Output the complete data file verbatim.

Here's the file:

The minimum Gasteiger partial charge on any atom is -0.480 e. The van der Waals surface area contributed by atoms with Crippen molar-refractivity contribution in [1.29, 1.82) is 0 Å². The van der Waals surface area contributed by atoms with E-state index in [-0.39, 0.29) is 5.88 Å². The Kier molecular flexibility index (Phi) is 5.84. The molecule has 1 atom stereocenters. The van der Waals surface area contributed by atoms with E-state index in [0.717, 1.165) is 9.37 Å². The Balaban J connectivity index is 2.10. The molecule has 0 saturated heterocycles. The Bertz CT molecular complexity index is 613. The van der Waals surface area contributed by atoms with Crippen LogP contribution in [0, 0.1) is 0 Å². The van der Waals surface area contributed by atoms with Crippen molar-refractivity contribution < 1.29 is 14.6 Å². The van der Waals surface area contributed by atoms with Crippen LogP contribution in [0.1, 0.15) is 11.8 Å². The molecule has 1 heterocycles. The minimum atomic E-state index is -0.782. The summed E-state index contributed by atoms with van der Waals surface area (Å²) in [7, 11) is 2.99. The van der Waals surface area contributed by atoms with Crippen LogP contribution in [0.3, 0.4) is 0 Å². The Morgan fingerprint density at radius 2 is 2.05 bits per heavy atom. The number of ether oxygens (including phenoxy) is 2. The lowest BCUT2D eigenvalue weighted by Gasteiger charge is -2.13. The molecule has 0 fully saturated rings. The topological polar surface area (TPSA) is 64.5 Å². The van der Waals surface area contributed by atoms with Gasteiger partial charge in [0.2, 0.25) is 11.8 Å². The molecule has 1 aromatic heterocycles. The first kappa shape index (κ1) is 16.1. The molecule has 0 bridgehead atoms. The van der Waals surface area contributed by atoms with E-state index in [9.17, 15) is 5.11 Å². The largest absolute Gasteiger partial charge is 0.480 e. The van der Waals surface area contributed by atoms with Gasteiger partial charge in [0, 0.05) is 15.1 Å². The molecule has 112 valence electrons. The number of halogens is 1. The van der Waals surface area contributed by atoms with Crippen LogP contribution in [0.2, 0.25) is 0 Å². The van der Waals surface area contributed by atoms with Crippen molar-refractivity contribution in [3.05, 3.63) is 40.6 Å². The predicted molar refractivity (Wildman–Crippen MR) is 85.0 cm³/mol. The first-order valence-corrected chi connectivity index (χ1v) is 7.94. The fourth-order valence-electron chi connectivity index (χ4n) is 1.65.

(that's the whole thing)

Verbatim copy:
The minimum Gasteiger partial charge on any atom is -0.480 e. The van der Waals surface area contributed by atoms with Crippen molar-refractivity contribution in [1.29, 1.82) is 0 Å². The van der Waals surface area contributed by atoms with E-state index in [-0.39, 0.29) is 5.88 Å². The Kier molecular flexibility index (Phi) is 5.84. The molecule has 1 atom stereocenters. The van der Waals surface area contributed by atoms with E-state index in [0.717, 1.165) is 9.37 Å². The Balaban J connectivity index is 2.10. The molecule has 0 saturated heterocycles. The Bertz CT molecular complexity index is 613. The van der Waals surface area contributed by atoms with Crippen LogP contribution in [0, 0.1) is 0 Å². The van der Waals surface area contributed by atoms with Crippen molar-refractivity contribution < 1.29 is 14.6 Å². The van der Waals surface area contributed by atoms with Crippen LogP contribution in [0.1, 0.15) is 11.8 Å². The molecule has 1 heterocycles. The minimum atomic E-state index is -0.782. The summed E-state index contributed by atoms with van der Waals surface area (Å²) in [7, 11) is 2.99. The van der Waals surface area contributed by atoms with Crippen LogP contribution in [0.3, 0.4) is 0 Å². The Morgan fingerprint density at radius 2 is 2.05 bits per heavy atom. The number of ether oxygens (including phenoxy) is 2. The lowest BCUT2D eigenvalue weighted by Gasteiger charge is -2.13. The molecule has 0 fully saturated rings. The topological polar surface area (TPSA) is 64.5 Å². The van der Waals surface area contributed by atoms with Gasteiger partial charge in [0.2, 0.25) is 11.8 Å². The molecule has 1 aromatic heterocycles. The first kappa shape index (κ1) is 16.1. The molecule has 0 bridgehead atoms. The van der Waals surface area contributed by atoms with E-state index in [9.17, 15) is 5.11 Å². The largest absolute Gasteiger partial charge is 0.480 e. The van der Waals surface area contributed by atoms with Gasteiger partial charge in [0, 0.05) is 15.1 Å². The molecule has 112 valence electrons. The number of halogens is 1. The van der Waals surface area contributed by atoms with Crippen LogP contribution in [0.2, 0.25) is 0 Å². The van der Waals surface area contributed by atoms with Crippen molar-refractivity contribution in [3.05, 3.63) is 40.6 Å². The predicted molar refractivity (Wildman–Crippen MR) is 85.0 cm³/mol. The first-order valence-corrected chi connectivity index (χ1v) is 7.94. The fourth-order valence-electron chi connectivity index (χ4n) is 1.65.